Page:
Older Youth Housing, Financial Literacy and Other Supports




See more 50-state legislative policies for older youth in care including driver’s license and auto insurance; diligent search requirements to identify relatives, extending foster care beyond age 18; health oversight for youth in foster care, increasing placement stability, normalcy in foster care and tuition waivers for youth in foster care. Click on the following links for a closer look at older youth policies in child welfare systems in GeorgiaLouisianaMississippiNew MexicoNorth CarolinaSouth CarolinaTexas and Virginia.

See 50-State Youth in Transition Data Profiles from the Jim Casey Youth Opportunities Initiative.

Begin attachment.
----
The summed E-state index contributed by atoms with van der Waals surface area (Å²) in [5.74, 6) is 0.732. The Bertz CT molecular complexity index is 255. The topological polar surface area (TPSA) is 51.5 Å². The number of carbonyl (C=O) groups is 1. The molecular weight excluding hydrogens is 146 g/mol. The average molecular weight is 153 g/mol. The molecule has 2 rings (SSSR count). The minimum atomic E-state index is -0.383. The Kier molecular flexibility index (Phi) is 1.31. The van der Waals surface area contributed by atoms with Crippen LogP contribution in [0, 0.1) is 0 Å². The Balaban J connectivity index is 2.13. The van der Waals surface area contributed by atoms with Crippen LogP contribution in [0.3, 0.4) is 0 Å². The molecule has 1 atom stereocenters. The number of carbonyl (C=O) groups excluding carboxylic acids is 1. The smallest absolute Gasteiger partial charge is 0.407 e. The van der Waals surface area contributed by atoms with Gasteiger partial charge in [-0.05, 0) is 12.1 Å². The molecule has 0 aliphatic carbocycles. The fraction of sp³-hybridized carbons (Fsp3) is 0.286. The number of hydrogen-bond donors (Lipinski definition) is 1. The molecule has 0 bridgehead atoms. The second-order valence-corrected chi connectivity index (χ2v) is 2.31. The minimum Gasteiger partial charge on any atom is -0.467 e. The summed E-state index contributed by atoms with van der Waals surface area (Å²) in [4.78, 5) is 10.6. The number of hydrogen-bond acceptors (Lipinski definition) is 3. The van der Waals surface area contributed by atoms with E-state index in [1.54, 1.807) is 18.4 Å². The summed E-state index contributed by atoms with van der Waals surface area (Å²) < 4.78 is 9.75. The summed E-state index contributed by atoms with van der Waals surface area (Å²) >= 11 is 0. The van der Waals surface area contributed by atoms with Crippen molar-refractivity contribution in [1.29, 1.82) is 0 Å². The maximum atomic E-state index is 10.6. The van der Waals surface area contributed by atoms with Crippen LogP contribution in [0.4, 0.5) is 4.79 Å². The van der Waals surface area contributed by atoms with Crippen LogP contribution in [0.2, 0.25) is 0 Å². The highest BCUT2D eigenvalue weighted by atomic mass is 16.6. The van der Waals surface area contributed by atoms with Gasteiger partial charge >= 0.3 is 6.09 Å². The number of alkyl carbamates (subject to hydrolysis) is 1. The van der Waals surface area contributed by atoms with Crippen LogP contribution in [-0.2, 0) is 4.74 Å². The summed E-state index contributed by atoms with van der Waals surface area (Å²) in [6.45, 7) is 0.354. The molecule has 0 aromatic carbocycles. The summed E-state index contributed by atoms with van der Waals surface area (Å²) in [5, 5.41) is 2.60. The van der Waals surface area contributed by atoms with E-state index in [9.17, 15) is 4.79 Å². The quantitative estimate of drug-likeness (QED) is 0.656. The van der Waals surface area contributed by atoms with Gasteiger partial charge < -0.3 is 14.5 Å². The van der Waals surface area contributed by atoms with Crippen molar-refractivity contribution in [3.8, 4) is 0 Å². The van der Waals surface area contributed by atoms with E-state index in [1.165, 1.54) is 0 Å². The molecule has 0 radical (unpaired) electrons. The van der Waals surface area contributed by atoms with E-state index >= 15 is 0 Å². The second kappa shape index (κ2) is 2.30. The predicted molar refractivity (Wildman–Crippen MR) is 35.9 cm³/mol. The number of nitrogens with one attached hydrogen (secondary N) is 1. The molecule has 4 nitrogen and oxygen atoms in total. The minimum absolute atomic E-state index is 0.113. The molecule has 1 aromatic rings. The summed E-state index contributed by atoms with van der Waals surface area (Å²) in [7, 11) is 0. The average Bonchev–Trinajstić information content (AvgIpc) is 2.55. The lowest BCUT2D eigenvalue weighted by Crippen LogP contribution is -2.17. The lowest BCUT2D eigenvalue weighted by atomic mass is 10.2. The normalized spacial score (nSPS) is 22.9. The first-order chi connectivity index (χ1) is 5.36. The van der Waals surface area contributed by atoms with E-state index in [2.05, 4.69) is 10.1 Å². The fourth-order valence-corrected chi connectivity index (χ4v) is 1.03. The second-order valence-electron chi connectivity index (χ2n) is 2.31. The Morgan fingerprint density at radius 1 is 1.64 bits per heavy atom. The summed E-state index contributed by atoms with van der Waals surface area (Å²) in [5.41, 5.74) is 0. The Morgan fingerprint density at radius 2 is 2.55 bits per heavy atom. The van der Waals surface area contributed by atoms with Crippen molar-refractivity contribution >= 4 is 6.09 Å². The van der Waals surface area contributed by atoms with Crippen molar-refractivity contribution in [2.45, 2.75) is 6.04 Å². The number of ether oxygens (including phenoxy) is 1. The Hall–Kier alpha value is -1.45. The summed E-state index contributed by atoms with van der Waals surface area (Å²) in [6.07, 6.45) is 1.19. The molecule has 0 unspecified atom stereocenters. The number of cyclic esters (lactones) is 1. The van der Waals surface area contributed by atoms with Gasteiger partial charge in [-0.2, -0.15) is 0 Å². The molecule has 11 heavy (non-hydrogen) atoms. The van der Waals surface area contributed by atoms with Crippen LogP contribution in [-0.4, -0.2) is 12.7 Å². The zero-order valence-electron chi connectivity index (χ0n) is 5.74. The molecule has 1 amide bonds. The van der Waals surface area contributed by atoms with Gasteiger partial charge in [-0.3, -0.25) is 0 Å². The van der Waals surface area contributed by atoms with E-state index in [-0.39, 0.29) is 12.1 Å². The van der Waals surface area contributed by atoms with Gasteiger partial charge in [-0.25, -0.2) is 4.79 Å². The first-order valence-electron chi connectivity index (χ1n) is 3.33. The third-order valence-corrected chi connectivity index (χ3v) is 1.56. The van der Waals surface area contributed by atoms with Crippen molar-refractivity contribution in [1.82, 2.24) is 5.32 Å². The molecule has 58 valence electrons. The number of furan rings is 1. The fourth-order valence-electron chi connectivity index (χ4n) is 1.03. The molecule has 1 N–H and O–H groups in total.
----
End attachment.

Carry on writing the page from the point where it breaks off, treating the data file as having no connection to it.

Nearly a quarter of the approximately 442,995 children in foster care are age 14 or older and more than 15,000 young people age out of foster care at age 18 each year. The challenges facing older youth in foster are immense. 

Interest in research on brain science and how trauma and frequent placements in foster care may affect early and adolescent development has grown.

Supporting older youth involves many components, including the option to extend foster care or allow reentry into foster care, providing the most normal childhood experience possible through extracurricular activities, educational stability and opportunity, transitioning from foster care to independent living, and housing. When looking at these policy options, the ability to engage current and former foster youth is invaluable.

New NCSL Resources